EXCEPTIONALLY HIGH water pressures and difficult ground conditions are causing major delays on Singapore's deep tunnel sewerage system project, NCEI has learned.
Contract TO5, the 12.6km, 5m diameter bore known as the Kranji tunnel, is one of a number of sections now up to a year behind as engineers battle with complex heterogeneous hard rock and soft ground tunnel faces.
Problems on TO5 have prompted a range of tunnelling methods, including ground freezing, to be used by local contractor SembCorp to overcome water pressures of up to 5 bar and to control the inflow of material during tunnelling.
Conditions have seen the spoil conveyor systems of the contractor's two Herrenknecht earth pressure balance TBMs inundated by near liquid spoil.
One machine is attempting to bore an 8km northern drive while the other works a 4km drive south.
Abrasive ground means that the TBM cutting heads need to be replaced frequently, sometimes after just 40m.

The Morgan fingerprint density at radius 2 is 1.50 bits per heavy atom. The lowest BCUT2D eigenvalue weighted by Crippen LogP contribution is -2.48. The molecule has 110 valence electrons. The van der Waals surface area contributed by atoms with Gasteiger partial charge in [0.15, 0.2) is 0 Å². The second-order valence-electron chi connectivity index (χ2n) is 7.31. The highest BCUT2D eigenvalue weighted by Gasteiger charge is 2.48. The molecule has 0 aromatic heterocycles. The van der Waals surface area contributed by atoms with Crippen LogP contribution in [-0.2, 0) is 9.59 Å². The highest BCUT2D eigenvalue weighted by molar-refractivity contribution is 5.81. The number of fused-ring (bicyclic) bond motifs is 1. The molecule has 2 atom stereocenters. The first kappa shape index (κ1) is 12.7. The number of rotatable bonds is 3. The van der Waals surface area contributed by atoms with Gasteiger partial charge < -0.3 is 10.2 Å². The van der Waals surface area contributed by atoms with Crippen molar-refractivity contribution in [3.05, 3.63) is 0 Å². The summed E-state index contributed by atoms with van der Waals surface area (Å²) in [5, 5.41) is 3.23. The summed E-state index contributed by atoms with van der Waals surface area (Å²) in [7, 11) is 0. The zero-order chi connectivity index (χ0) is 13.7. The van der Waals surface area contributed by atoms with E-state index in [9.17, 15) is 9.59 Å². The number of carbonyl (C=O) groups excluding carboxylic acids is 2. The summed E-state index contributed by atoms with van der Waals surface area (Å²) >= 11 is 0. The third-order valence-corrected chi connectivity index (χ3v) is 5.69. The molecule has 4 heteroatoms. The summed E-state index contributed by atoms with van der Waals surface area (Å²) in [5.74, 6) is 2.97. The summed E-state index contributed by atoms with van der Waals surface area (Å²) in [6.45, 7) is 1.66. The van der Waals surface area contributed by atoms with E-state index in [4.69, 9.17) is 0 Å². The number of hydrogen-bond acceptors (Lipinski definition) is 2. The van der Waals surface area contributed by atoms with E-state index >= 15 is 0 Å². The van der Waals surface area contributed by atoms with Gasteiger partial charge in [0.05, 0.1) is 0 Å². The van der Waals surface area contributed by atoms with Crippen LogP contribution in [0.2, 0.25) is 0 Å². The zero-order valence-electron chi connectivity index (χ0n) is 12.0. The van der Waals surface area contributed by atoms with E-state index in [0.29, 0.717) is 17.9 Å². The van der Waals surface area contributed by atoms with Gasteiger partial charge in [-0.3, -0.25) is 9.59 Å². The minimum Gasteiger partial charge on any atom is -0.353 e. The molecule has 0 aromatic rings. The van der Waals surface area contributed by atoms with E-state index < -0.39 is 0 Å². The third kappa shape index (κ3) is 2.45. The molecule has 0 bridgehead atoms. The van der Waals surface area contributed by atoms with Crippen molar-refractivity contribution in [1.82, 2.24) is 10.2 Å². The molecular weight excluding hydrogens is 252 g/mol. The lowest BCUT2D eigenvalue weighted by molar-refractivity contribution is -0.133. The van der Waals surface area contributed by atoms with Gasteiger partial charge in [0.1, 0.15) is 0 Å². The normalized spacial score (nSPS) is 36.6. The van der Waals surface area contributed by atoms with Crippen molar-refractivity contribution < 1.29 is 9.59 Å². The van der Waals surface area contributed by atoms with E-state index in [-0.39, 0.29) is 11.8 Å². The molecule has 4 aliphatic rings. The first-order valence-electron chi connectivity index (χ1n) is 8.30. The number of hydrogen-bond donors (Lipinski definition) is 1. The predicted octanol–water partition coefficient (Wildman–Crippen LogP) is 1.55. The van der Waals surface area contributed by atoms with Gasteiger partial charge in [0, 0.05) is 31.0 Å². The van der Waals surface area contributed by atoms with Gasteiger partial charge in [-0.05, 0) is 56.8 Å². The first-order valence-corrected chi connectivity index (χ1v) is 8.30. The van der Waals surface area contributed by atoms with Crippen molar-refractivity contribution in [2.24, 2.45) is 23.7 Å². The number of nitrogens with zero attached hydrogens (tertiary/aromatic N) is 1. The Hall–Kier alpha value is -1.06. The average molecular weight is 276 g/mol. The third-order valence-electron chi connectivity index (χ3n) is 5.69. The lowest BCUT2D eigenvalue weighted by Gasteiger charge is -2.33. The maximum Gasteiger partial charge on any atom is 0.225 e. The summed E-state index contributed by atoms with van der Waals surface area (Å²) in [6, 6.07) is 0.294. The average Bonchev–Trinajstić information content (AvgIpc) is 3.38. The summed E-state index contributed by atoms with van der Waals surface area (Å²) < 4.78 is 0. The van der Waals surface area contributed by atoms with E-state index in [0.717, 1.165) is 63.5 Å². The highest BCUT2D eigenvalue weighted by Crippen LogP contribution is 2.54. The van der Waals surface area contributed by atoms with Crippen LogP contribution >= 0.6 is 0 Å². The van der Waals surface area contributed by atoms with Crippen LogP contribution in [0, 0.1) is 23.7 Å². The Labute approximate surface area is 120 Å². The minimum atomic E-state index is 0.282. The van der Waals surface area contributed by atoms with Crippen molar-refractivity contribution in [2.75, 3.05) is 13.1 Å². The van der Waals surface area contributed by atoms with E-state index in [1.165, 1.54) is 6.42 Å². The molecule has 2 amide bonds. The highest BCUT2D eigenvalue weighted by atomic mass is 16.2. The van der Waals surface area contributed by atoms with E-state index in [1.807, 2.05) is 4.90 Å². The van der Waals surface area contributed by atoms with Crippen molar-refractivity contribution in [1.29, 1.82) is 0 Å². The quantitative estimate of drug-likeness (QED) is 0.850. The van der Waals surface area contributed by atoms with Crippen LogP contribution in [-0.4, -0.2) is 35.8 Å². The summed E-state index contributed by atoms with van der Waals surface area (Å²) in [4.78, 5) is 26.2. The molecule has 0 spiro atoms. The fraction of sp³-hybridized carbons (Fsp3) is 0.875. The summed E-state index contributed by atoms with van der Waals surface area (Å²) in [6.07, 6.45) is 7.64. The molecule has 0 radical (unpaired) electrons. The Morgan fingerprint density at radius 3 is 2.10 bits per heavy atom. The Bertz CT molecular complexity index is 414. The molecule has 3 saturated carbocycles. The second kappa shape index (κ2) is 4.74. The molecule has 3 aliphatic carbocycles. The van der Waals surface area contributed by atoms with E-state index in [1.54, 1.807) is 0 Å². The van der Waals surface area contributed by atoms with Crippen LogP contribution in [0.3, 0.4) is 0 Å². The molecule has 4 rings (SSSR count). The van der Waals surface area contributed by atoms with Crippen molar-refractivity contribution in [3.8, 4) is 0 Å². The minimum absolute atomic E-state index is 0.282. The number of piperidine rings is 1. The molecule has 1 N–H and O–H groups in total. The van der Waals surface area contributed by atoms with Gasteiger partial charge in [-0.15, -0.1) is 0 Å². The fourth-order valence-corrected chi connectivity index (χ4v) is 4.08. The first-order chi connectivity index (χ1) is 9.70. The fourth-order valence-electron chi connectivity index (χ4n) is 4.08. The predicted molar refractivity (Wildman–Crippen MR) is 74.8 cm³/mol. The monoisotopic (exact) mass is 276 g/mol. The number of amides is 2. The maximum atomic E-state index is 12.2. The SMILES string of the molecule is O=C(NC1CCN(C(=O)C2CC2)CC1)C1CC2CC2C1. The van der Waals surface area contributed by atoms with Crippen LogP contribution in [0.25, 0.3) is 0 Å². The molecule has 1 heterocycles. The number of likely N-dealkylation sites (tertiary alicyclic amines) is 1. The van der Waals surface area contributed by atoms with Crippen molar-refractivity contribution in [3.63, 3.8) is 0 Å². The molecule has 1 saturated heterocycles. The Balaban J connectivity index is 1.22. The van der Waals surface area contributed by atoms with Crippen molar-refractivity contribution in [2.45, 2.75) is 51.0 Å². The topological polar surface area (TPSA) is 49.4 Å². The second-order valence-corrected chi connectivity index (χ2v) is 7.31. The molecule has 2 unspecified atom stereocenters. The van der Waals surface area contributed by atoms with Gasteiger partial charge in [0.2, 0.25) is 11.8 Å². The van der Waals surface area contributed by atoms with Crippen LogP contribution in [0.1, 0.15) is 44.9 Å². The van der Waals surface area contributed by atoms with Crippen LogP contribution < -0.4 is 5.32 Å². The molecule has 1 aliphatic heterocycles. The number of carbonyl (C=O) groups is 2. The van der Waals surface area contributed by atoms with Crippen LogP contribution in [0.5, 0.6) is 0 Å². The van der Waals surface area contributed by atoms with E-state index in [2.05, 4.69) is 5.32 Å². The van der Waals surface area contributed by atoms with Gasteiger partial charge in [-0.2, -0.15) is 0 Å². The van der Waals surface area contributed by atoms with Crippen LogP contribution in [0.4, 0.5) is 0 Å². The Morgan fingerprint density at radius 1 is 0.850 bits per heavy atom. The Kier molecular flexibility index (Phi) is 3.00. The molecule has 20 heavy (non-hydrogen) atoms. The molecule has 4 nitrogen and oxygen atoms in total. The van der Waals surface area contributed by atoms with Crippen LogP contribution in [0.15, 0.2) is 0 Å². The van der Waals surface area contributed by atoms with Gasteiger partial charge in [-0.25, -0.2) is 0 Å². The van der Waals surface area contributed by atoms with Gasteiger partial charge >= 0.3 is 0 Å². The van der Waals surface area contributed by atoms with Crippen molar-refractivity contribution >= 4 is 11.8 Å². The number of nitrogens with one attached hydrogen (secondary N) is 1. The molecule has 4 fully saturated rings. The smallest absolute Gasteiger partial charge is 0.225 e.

However, high pressures have prompted the use of ground freezing rather than more conventional compressed air techniques to control the ground.
According to sources on the project this maintenance often sees TBMs out of action for two weeks.
This time consuming procedure is necessary because Singapore safety standards and legislation bans the use of compressed air over 3.5 bar.
'At these kinds of pressures the working time is anyway very limited, ' a source told NCEI.
'Compression and decompression times are very long.'
It is also understood that delays have been caused by transition zones in the rock forcing TBMs to cope with both hard and soft rock in the same tunnel face. Such zones were frequent in the first 200m of tunnelling where hard and soft rock were often just 2m apart.
Neither client for the project, the Singapore government's Ministry of the Environment nor supervising engineer Parsons Brinckerhoff and CH2M Hill were prepared to comment.
The Kranji tunnel was to be completed by March 2004 as part of the giant project to construct a single sewer across Singapore to Changi in the south east of the island. In total this will see some 80km of up to 6.5m diameter tunnel built at depths up to 50m, plus another 170km of smaller tunnels. The first 125km should be complete by 2008 with the entire project open by 2015.